Have You Played… Styx: Master Of Shadows?

Have You Played? is an endless stream of game retrospectives. One a day, every day of the year, perhaps for all time.

Styx: Master of Shadows is a solid 6/10 game, but in an underserved genre that will still make it a worthwhile play to many. It’s a strict stealth game in which you play a goblin who clambers around a medieval city built in the clouds, where getting caught means almost certain death.

These are not my preferred kinds of stealth games – I like those that are less strict and so support haphazard improvisation in the moments when you’re caught. But Styx is still satisfying. Your goblin, for whom the game is named, can extinguish torches to give himself the cover of darkness, spawn and control clones to distract and pin guards, and is immediately lethal when approaching enemies from behind.

He’s also a great climber and the game’s medieval city is wonderfully vertical. You’ll spend a lot of time clambering around on ledges and windowsills, dangling above enemies or yanking them over railings to their certain doom. Its relentlessly grey textures will eventually wear you down, but it’s initially a neat setting.

If you’ve played every Thief game, Dishonoreds 1 and 2, and all the other classic and bigger budget stealth games, Styx might briefly sate your appetite. It’s not a great game or an inventive one, but it’s pleasant. Here’s hoping the sequel due this year is a little more ambitious.


  1. Deathmaster says:

    As a large-scale consumer of the stealth genre, this game was a pleasant surprise to me and actually near perfect in terms of stealth mechanics. Sure, the voice acting is crummy, the controls weren’t silky smooth and the occasional bug here and there, but god did I have a lot of fun playing this.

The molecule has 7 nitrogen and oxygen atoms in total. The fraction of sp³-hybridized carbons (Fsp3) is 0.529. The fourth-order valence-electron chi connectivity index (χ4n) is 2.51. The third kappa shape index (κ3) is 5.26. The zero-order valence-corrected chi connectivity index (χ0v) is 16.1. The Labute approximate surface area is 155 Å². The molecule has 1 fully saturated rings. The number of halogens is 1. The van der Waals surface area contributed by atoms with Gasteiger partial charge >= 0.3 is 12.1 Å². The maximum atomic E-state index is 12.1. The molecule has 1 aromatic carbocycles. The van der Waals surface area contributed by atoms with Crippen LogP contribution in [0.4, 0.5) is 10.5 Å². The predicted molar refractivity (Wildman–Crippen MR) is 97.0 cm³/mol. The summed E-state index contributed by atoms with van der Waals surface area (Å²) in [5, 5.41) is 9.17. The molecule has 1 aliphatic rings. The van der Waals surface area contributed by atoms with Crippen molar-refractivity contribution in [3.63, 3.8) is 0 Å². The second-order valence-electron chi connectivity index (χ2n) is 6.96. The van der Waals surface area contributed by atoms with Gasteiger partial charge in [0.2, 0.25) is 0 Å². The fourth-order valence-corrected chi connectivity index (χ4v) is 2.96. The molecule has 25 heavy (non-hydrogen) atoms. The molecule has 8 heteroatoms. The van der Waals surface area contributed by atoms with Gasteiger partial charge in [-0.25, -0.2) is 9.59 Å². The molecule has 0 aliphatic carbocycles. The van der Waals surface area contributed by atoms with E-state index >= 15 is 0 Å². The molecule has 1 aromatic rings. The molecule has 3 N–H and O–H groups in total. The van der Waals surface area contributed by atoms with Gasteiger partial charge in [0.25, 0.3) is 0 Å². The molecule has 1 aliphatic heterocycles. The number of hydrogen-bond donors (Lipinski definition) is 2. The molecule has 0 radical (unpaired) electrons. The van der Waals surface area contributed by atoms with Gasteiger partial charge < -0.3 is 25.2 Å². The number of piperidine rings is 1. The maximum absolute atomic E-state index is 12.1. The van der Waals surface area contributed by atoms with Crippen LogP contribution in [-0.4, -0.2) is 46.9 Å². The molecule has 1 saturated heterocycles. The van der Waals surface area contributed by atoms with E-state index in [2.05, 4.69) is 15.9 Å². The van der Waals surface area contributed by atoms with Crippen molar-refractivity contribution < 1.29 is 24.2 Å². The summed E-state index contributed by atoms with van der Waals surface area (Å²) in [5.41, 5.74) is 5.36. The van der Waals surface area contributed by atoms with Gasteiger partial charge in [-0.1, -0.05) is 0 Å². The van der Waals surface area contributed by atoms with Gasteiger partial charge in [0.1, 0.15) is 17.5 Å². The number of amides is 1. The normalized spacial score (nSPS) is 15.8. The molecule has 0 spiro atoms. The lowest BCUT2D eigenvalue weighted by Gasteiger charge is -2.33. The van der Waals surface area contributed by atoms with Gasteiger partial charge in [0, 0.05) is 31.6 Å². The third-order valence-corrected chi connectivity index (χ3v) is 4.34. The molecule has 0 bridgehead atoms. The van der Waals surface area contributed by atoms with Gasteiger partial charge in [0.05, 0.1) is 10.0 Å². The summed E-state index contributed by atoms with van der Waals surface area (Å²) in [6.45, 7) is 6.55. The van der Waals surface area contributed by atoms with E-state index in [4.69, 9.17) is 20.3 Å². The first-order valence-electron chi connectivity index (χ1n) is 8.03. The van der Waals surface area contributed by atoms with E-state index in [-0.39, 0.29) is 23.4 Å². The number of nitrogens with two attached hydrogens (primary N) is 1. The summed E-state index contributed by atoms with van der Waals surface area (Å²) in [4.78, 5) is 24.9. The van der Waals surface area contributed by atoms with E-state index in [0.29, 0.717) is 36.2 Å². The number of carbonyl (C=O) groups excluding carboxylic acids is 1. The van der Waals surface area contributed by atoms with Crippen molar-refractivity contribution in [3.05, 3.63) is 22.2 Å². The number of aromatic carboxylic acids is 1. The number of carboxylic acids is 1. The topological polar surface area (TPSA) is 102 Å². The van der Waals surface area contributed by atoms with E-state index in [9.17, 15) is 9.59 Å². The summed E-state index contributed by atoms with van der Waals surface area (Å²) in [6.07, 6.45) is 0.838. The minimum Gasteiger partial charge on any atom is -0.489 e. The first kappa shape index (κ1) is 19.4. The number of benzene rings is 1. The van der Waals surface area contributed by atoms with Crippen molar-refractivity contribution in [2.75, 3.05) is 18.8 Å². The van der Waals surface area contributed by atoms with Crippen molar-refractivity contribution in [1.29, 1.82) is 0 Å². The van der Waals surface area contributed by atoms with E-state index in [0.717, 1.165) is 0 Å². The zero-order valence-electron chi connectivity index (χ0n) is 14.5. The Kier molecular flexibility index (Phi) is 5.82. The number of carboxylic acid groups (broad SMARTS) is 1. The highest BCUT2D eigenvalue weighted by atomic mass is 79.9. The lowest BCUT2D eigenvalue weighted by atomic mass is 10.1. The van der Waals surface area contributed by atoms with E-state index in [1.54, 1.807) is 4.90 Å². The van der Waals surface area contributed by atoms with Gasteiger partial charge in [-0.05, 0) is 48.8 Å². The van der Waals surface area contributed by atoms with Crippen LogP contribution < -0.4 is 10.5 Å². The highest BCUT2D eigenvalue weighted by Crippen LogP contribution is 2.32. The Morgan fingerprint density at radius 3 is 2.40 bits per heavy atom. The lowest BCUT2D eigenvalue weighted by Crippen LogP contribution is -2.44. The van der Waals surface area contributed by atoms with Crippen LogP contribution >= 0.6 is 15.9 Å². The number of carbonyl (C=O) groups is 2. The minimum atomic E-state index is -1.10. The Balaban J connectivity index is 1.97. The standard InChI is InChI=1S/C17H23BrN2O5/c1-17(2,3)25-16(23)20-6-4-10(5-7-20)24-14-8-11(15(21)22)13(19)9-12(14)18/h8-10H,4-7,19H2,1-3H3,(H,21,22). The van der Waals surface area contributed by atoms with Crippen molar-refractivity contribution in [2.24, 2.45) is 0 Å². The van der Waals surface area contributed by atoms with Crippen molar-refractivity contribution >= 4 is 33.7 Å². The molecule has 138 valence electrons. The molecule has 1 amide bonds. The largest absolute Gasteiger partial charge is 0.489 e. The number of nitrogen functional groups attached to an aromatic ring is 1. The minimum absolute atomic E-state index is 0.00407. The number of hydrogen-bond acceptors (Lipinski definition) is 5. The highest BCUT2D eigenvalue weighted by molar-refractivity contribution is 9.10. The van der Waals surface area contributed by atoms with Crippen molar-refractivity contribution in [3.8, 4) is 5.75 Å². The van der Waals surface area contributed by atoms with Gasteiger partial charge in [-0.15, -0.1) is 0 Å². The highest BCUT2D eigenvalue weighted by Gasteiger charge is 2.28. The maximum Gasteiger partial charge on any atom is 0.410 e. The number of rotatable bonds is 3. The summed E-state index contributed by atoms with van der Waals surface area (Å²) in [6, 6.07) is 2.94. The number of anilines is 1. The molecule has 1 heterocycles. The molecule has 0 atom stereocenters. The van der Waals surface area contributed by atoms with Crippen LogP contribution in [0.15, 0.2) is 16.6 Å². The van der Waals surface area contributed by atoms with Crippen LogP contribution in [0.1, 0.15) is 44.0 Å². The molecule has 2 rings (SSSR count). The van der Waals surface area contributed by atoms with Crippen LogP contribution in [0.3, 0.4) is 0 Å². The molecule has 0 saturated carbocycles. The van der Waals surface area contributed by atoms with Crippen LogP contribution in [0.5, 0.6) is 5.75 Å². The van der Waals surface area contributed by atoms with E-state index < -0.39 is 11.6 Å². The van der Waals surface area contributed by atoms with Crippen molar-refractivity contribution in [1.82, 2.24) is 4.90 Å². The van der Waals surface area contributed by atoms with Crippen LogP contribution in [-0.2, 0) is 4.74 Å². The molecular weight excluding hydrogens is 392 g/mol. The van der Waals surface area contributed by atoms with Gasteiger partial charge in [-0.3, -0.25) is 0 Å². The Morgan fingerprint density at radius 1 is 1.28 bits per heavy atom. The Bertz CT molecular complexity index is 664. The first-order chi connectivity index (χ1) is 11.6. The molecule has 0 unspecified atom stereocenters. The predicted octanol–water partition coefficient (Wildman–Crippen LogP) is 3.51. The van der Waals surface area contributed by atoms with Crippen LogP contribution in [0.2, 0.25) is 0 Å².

I’d personally rate it well above a 6/10 at least. And if any fan of the stealth genre skipped this – don’t.

    • thedosbox says:

      I too had a enjoyable time with this game, and felt the level design was good enough to overlook the other limitations.

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    Sam says:

    Does anyone have any background on how Styx got to be so prominently featured in the film Elle? Other than that the developer is based in Paris, of course?

    • RuySan says:

      I have no idea, but it was interesting to say the least.

      Besides, I suppose an american game developer wouldn’t want their name attached to a movie that features so many unsettling rape scenes. Taking into consideration that Elle was supposed first to be an American production but Verhoeven didn’t found any prominent American actress willing to play the role. God bless Isabelle Huppert.

      But the French know better of course.

  3. Jekhar says:

    I tried it recently, got it through some bundle or sale ages ago. As an avid Thief fan, i really wanted to like it, but around mission 3 or 4 i was utterly bored and quit. The games setting (large tower like fortress) already restricts itself heavily on the visual front, but even everything else was just reused constantly. The gamey elements (chest high walls, climbing spots, etc.) never changed and apart from a few new enemy types you can see everything the game has to offer in the first mission.

    The level design never conveyed a great sense of place either. Each room was just a mini stealth puzzle (using the same tiring ingredients), once solved you never went back.

    • thedosbox says:

      Each room was just a mini stealth puzzle (using the same tiring ingredients), once solved you never went back.

      If you’d persisted with the game, you would have discovered otherwise.

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    Oakreef says:

    Great game, looking forward to the sequel. And thought I often roll my eyes at the mandatory ~shocking twist~ that every game needs to have two thirds of the way in I actually quite liked what they did with the story.

  5. KingFunk says: